Recent findings of Australian Housing and Urban Research Institute (AHURI) on the housing aspirations of older Australians over the age of 55, stated that the demand for attached dwellings, such as terraces and townhouses, increases with age whilst preference for detached houses decreases as people get older.

“Older Australians aspire to live in a variety of different locations, with the most popular choices being the middle to outer suburbs of capital cities (around 35%) and small regional towns (around 20%). Generally, they would like to own a detached dwelling (69%) with three bedrooms (50%) although there is an appetite for two-bedroom apartments, particularly in the 75+ age group,” the AHURI report said.

The research said that there is an unmet demand for smaller dwellings and that current patterns of housing supply focus on large separate dwellings and too many apartments but not enough mid-sized product.

Photo Credit: Brisbane City Council / Facebook

The DORIS Index report suggests policy makers to undertake a targeted review of the suburbs named as having low downsizeability, as well as review the amount of land that are appropriately zoned for the delivery of missing middle typologies — a compromise between larger, single detached homes and higher density apartments.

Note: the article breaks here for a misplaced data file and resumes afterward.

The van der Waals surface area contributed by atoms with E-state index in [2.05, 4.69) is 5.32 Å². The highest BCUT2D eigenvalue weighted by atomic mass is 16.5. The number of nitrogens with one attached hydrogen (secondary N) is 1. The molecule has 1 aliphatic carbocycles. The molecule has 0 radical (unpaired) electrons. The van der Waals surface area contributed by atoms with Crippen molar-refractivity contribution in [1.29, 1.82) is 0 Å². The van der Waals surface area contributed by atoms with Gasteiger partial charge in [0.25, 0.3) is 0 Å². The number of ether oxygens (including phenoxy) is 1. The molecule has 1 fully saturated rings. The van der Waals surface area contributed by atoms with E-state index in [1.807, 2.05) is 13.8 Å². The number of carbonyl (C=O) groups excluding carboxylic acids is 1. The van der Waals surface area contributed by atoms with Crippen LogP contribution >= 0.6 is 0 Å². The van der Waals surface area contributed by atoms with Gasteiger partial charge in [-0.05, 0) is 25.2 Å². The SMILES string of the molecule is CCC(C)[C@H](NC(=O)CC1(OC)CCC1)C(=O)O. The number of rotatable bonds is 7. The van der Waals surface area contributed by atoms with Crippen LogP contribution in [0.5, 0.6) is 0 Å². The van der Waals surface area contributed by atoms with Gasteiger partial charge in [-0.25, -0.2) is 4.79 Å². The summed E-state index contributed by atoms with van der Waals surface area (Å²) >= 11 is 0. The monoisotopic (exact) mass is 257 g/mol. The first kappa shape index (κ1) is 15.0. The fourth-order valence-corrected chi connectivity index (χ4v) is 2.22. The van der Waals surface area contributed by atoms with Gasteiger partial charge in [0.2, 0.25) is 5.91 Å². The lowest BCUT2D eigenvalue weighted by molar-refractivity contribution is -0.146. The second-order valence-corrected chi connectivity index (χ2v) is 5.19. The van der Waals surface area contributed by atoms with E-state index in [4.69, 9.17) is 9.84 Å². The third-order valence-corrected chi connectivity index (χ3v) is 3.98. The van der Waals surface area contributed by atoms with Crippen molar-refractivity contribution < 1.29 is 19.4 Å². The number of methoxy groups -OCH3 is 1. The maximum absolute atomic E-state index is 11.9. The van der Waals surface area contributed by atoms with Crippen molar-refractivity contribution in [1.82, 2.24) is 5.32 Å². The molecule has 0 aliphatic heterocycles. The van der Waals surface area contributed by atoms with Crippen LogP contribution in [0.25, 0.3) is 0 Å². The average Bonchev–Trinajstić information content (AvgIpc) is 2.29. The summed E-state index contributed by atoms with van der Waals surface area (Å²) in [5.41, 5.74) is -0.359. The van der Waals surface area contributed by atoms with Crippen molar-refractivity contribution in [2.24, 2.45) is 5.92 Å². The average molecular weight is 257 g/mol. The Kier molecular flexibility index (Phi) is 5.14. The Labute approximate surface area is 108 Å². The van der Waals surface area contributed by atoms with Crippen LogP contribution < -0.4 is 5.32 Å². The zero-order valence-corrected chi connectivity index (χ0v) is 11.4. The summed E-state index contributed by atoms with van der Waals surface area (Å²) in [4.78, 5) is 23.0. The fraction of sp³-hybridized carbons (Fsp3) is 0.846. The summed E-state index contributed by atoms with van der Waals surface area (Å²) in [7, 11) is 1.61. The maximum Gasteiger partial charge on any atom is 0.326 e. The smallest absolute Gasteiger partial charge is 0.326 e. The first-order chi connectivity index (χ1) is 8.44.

“There needs to be a way to deliver the “gentle” density which could be a mix of sporadic smaller lots, single unit dwellings, granny flats, or dual occupancies,” the  DORIS Index report said.

“These dwellings need to be designed with older Australians in mind, which includes being easily adaptable when required,” the AHURI report said.

Latest Land Valuations Show Centenary Suburbs’ Median Land Value Increased

Land values in the Brisbane City Council area increased by 6.8 percent overall since the last valuation in 2017. This overall land value increase is also reflected on Centenary suburbs, notably Jindalee and Sinnamon Park, according to the latest land valuation report published by the State of Queensland.

The latest land valuations report shows median land value in Jindalee increased 20.7 percent to $350,000 and Sinnamon Park’s climbed 20 percent to $420,000. Other Centenary suburbs also recorded moderate median land value increase: Mount Ommaney – $590,000 (9.3%), Middle Park – $365,000 (10.6%), Jamboree Heights –  $350,000 (9.4%), Westlake – $410,000 (5.1%), Riverhills – 305,000 (10.9%), Sumner – $255,000 (10.9%), and Seventeen Mile Rocks – $340,000 (9.7%).

Queensland property is showing continued signs of strength in some areas, according to the recently released Valuer-General’s 2019 Property Market Movement Report. Based on the economic indicators, Queensland Treasury advise “dwelling investment in Queensland is entering a ‘recovery phase.’” This follows a 4.8 percent decline in 2017-2018, Queensland’s Valuer-General Neil Bray said.

“While approvals and construction have declined, the substantial amount of work remaining in the pipeline indicates dwelling investment is headed for a ‘soft landing’ compared with previous housing cycles,” he said

A total of 18 local government areas, representing 1.03 million properties, received new valuations this year: Brisbane, Burdekin, Cairns, Etheridge, Gympie, Ipswich, Lockyer Valley, Logan, Longreach, Moreton Bay, Noosa, North Burnett, Redland, Somerset, South Burnett, Sunshine Coast, Weipa, and Western Downs.